Brewery Profile: Box Steam Brewery

Second in an ongoing series…

Name: Box Steam Brewery

Location: Holt, Wiltshire (previously at Colerne in Wiltshire).

Age: 8

Brewer’s details: In charge of brewing since 2011 has been Production Manager Philip Downes who previously worked for the likes of Brains and Ushers and was Head Brewer at Ridleys in Essex before its closure in 2005. Prior to this brewery owner Andrew Roberts was at the helm.

What’s their story?: Founded in 2004, Box Steam was taken over by the Roberts family in 2006. They also own two local pubs, The Cross Guns at Avoncliff and The Inn at Freshford. This year they have not only moved to new premises to enable them to meet demand for their beers, but the new site was officially opened by renowned 1980s pop music producer Pete Waterman.

Box Steam’s new brewery was officially opened earlier this year by Pete Waterman.. .who was being stalked by someone dressed up as Isambard Kingdom Brunel.

Beers: The inspiration for the names of all the beers and the designs of their packaging, the latter recently rebranded, comes from the life and works of famous 19th Century railway engineer Isambard Kingdom Brunel but don’t let this put you off if you’re not a railway buff!

Their range includes a tasty porter called Funnel Blower (4.5%) which has a sweet vanilla aroma that carries through into the flavour of the beer and is followed up by a bitter, chocolatey finish. My partner, The Man, was really taken with it, “If I was stuck in a tunnel I’d like to be stuck with this beer,” he said, adding that it should be available on the NHS.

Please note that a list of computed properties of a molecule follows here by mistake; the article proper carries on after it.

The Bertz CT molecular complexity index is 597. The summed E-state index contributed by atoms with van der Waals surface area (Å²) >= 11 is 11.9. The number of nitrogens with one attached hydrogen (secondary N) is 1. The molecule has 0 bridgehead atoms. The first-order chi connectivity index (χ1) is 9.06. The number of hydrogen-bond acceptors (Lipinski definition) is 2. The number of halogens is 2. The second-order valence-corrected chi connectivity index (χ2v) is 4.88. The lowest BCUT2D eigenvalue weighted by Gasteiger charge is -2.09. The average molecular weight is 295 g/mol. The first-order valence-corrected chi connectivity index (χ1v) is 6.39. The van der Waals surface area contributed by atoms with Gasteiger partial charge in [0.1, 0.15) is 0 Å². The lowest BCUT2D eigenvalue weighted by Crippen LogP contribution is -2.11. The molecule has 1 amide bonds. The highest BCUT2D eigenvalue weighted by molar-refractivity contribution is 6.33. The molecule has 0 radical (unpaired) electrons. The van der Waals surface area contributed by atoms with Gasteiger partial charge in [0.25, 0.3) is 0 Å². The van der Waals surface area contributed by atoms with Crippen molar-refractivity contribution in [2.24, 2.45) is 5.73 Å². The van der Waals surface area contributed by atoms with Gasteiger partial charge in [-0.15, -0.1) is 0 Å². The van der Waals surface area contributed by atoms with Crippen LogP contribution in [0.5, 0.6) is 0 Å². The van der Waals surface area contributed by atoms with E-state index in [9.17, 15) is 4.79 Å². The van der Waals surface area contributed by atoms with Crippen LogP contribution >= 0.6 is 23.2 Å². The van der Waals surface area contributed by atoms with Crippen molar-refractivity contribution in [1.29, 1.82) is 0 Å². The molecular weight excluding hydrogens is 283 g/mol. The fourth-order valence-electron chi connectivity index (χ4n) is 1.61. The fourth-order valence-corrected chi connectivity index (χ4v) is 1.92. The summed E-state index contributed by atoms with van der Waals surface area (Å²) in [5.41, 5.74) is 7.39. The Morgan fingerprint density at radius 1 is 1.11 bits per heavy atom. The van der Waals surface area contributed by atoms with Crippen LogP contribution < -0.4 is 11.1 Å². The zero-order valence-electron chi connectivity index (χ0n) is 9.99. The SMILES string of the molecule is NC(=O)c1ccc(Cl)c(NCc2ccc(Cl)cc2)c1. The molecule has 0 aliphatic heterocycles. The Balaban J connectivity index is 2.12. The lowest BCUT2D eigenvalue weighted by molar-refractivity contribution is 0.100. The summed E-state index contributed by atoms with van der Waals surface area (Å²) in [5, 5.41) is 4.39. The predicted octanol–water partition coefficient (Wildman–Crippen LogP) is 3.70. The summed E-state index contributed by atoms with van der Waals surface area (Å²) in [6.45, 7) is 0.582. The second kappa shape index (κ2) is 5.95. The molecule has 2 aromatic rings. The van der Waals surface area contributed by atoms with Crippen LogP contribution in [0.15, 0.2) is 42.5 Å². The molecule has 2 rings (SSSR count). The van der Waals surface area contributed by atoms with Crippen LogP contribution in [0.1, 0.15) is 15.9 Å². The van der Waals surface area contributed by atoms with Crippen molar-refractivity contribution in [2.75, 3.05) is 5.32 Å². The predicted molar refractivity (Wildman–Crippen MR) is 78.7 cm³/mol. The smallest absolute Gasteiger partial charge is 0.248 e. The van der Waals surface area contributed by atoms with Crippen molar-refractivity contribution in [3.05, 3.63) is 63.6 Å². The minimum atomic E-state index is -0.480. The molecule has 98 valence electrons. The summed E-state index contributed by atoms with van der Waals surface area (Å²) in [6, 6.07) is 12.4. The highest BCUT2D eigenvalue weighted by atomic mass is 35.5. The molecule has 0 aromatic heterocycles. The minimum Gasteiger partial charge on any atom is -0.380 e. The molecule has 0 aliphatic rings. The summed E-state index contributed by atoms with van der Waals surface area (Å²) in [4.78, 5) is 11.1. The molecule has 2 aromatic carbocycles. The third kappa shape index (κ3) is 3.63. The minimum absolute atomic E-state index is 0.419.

Another of their beers is the aptly named Dark and Handsome, which at 5% was slightly stronger than the Funnel Blower and much darker in colour – almost black. It had a chocolate and tobacco aroma and as with the FB its fragrance carried through into the taste where it was added to by earthy and liquorice notes, a good bitter finish and a pleasing aftertaste created by the beer’s main flavours. It was a good match for the St Agur blue cheese I was having at the same time, cutting through its salty, creaminess which in turn brought out more of the beer’s chocolate flavour.

At the lighter end of the spectrum is a decent standard bitter, called Chuffin’ Ale (4%). It’s a dry, fruity number with subtle caramel notes and gentle sweetness that would make a good session beer, but for me a few more bittering hops would make it more appealing as I prefer bitter to live up to its name.

Happily Box Steam also make a refreshingly drinkable IPA, called Derail Ale (5.2%) which is a pretty hoppy beer, that gradually gives way to some melon and mango flavours. Try it with a yogurty chicken curry featuring lots of cumin.

One theme of all of their beers I sampled (all of which were the bottled versions) was that they all had a quite pronounced carbonation, which in some cases provided a pleasant tongue tingle but in others made for somewhat gassy beer. It wasn’t enough to put me off drinking these tasty ales, but if you’re not big on fizz it’s worth being aware of. A good solution is to share a bottle!

As well as the beers mentioned above Box Steam also make four others: Golden Bolt, Tunnel Vision, Piston Broke and Steam Porter. Their beers are available in cask and bottle.

Verdict: Box Steam’s range has something to suit most palates and is worth checking out.

You can buy their beers online at http://www.boxsteambrewery.co.uk/ and if you live in, or are visiting, Wiltshire don’t forget they have two pubs – as mentioned above.

Visit their website for more details.

About sophieatherton

I'm a freelance journalist who writes about beer and feminism. I was also the first woman in the UK to be accredited as a Beer Sommelier. I write about beer for specialist publications, such as CAMRA's BEER magazine, and the national press and also appear on radio and television to talk about it.
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